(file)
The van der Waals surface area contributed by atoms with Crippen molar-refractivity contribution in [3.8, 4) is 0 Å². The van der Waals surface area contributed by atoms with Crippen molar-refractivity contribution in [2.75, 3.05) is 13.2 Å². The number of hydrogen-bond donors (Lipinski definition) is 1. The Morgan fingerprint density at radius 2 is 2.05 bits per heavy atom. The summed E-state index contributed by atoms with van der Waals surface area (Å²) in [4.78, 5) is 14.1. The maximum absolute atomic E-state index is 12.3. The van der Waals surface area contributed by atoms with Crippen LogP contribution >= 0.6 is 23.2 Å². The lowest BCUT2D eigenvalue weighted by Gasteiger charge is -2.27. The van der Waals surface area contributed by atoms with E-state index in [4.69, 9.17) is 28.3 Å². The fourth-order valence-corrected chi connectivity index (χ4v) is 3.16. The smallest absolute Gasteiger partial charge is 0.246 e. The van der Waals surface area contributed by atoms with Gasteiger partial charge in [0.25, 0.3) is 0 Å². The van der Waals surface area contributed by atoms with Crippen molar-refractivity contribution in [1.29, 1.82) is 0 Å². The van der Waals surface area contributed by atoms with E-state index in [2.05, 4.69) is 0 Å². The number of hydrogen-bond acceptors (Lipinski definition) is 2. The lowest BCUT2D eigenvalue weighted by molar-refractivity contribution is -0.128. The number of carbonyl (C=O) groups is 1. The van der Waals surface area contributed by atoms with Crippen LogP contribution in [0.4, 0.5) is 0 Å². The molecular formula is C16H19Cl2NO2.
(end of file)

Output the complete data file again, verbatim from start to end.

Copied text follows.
The van der Waals surface area contributed by atoms with Crippen molar-refractivity contribution in [3.8, 4) is 0 Å². The van der Waals surface area contributed by atoms with Crippen molar-refractivity contribution in [2.75, 3.05) is 13.2 Å². The number of hydrogen-bond donors (Lipinski definition) is 1. The Morgan fingerprint density at radius 2 is 2.05 bits per heavy atom. The summed E-state index contributed by atoms with van der Waals surface area (Å²) in [4.78, 5) is 14.1. The maximum absolute atomic E-state index is 12.3. The van der Waals surface area contributed by atoms with Crippen LogP contribution >= 0.6 is 23.2 Å². The lowest BCUT2D eigenvalue weighted by Gasteiger charge is -2.27. The van der Waals surface area contributed by atoms with E-state index in [4.69, 9.17) is 28.3 Å². The fourth-order valence-corrected chi connectivity index (χ4v) is 3.16. The smallest absolute Gasteiger partial charge is 0.246 e. The van der Waals surface area contributed by atoms with Gasteiger partial charge in [0.25, 0.3) is 0 Å². The van der Waals surface area contributed by atoms with Crippen molar-refractivity contribution in [1.29, 1.82) is 0 Å². The van der Waals surface area contributed by atoms with E-state index in [2.05, 4.69) is 0 Å². The number of hydrogen-bond acceptors (Lipinski definition) is 2. The lowest BCUT2D eigenvalue weighted by molar-refractivity contribution is -0.128. The number of carbonyl (C=O) groups is 1. The van der Waals surface area contributed by atoms with Crippen LogP contribution in [0.4, 0.5) is 0 Å². The molecular formula is C16H19Cl2NO2.